Construction continues on the Site C dam project in northeastern B.C., with an estimated cost of more than $10 billion and completion expected in 2024. (B.C. Hydro)

15th court action dismissed against B.C.’s Site C dam

West Moberly First Nation loses B.C. Supreme Court bid for injunction against B.C. Hydro’s project

Another bid to stop construction of the Site C dam in B.C.’s Peace River region has been rejected, making it the 15th court action to end in a favoured ruling for the controversial hydroelectric project.

On Wednesday, the West Moberly First Nations lost its bid for an injunction, with B.C. Supreme Court Justice Warren Milman ordering a new trial to determine whether the dam infringes on Aboriginal treaty rights, set for sometime in 2023. That’s when the project is expected to be almost done, but the reservoir would not yet filled.

The First Nation, as well as the Prophet River First Nation, had argued the roughly $10-billion project would cause irreparable harm to its territory and said it should be protected under Treaty 8, one of 11 treaties made between the federal government and First Nations.

Meanwhile, BC Hydro argued any injunction would create heavy budget overruns. It says a two-year injunction would cost an extra $660 million and a three-year stoppage would cost $1.1 billion.

READ MORE: Anti-Site C petition approved by Elections BC

READ MORE: Site C dam goes ahead, cost estimate now up to $10.7 billion

Chiefs of both nations said this week they will do “whatever it takes” to protect their ancestors’ land, and will decide whether to appeal the judgment.

“The court may have chosen not to suspend work on the dam, but that doesn’t mean this project will ever be completed,” Prophet River First Nation Chief Kirk Tsakoza said. “As the 200 evacuees at Old Fort could tell you, the unstable north banks of the Peace River may have other plans.”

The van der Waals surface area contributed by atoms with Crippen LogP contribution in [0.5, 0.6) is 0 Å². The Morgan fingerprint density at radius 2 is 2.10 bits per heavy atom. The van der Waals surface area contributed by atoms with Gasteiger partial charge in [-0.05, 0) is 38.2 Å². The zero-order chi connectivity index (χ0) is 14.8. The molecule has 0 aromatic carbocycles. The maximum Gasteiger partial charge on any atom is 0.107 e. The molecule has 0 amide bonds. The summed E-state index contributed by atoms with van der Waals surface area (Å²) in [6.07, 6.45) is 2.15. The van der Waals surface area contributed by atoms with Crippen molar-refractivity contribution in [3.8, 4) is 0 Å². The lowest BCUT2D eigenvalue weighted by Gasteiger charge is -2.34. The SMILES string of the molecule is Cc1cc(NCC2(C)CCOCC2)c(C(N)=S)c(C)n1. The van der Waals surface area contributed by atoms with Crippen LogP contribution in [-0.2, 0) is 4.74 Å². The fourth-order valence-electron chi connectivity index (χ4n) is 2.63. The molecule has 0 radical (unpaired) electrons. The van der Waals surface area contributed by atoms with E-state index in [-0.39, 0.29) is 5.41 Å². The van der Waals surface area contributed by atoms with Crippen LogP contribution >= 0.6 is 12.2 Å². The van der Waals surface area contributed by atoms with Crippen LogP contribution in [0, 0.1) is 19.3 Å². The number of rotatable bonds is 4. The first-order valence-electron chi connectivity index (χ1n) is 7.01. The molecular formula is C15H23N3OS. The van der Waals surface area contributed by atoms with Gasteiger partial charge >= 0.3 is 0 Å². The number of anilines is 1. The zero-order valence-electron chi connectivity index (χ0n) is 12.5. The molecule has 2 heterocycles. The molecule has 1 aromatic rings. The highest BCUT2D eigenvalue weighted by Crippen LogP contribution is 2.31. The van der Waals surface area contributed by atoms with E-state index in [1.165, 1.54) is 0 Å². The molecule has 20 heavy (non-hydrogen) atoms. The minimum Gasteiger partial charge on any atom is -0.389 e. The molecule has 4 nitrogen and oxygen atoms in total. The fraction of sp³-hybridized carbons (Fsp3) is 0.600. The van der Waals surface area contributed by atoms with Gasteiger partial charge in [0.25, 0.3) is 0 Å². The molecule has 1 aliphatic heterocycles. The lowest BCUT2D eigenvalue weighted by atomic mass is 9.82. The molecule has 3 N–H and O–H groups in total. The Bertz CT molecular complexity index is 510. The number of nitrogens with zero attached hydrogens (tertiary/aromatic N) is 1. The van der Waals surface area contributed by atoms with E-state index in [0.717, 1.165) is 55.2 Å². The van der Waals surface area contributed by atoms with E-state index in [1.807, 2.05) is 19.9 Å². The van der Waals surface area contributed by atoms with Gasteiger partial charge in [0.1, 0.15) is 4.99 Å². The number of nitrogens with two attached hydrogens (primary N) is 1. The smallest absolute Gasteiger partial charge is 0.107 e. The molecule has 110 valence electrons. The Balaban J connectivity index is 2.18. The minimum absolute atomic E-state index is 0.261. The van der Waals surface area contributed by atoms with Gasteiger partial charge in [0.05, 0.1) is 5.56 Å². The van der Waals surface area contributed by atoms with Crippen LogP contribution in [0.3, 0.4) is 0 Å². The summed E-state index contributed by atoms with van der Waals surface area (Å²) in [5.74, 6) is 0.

A slow-moving landslide in the community of Old Fort, south of Fort St. John on the banks of the Peace River, forced dozens of people out of their homes earlier this month. The slide tore up the town’s only road and knocked down power lines, prompting public protests. BC Hydro has since said the slide was not caused by the Site C dam construction.

BC Hydro CEO Chris O’Riley said crews will continue work to safely advance construction, adding the utlity has reached benefit agreements with most First Nations with whom staff have consulted.

Since 2010, there have been 15 court actions attempting to stop the project, including one by the Peace Valley Landowner Association and other Treaty 8 nations.

The utility commission says the dam will provide clean and renewable electricity and produce about 5,100 gigawatt hours of electricity each year — enough energy to power the equivalent of about 450,000 homes per year in B.C.

West Moberly First Nation Chief Roland Wilson said no ruling will transform the dam into being a good project.

“The question to ask is how many billions of dollars will be wasted, and how many human lives will be put at risk by carrying on with this boondoggle?”

With a file from The Canadian Press


@ashwadhwani
ashley.wadhwani@bpdigital.ca

Like us on Facebook and follow us on Twitter.

Get local stories you won't find anywhere else right to your inbox.
Sign up here

Just Posted

Residents oppose bar proposed for Campbell River neighbourhood

The city is being asked to support a liquor licence transfer application

Campbell River RCMP to focus on domestic violence awareness and prevention

One of the most disturbing crimes that officers deal with in the… Continue reading

Veteran Island journalist battles cancer through pioneering treatment

Vancouver Island rallies around JR Rardon and family during stay in Seattle

Willow Point Elementary needs your vote

Library initiative vying for prize money in Follett Challenge

Friday is the deadline for students to get Bowl for Breath registration in

Calling all students – the 32nd Cystic Fibrosis Bowl for Breath needs… Continue reading

B.C.-based firefighting plane crashes in Australia, killing three

Three people are confirmed dead in the crash in New South Wales

Canada prepares as WHO decides whether to declare global coronavirus emergency

The city of Wuhan, China, has shut down outbound flights and trains

Survey finds support among Canadians for broader assisted-dying law

The survey was conducted Jan. 17 to 21 among 1,552 Canadians eligible to vote

New nasal spray launched in Canada to combat hypoglycemic shock in diabetics

Baqsimi is a nasal spray contains three milligrams of glucagon

Prices for recreational marijuana in B.C. down from a year ago

New inflation figures show gasoline, housing and certain kinds of food cost more

B.C. RCMP spent roughly $750K on massive manhunt for Port Alberni men

Manitoba RCMP helped with 17-day search through the province’s northern terrain

Future space homes could be made of mushrooms

NASA explores use of fungi to build structures in space

Rainfall warning issued for east Vancouver Island

Warning issued for area from Nanoose Bay to Campbell River

Most Read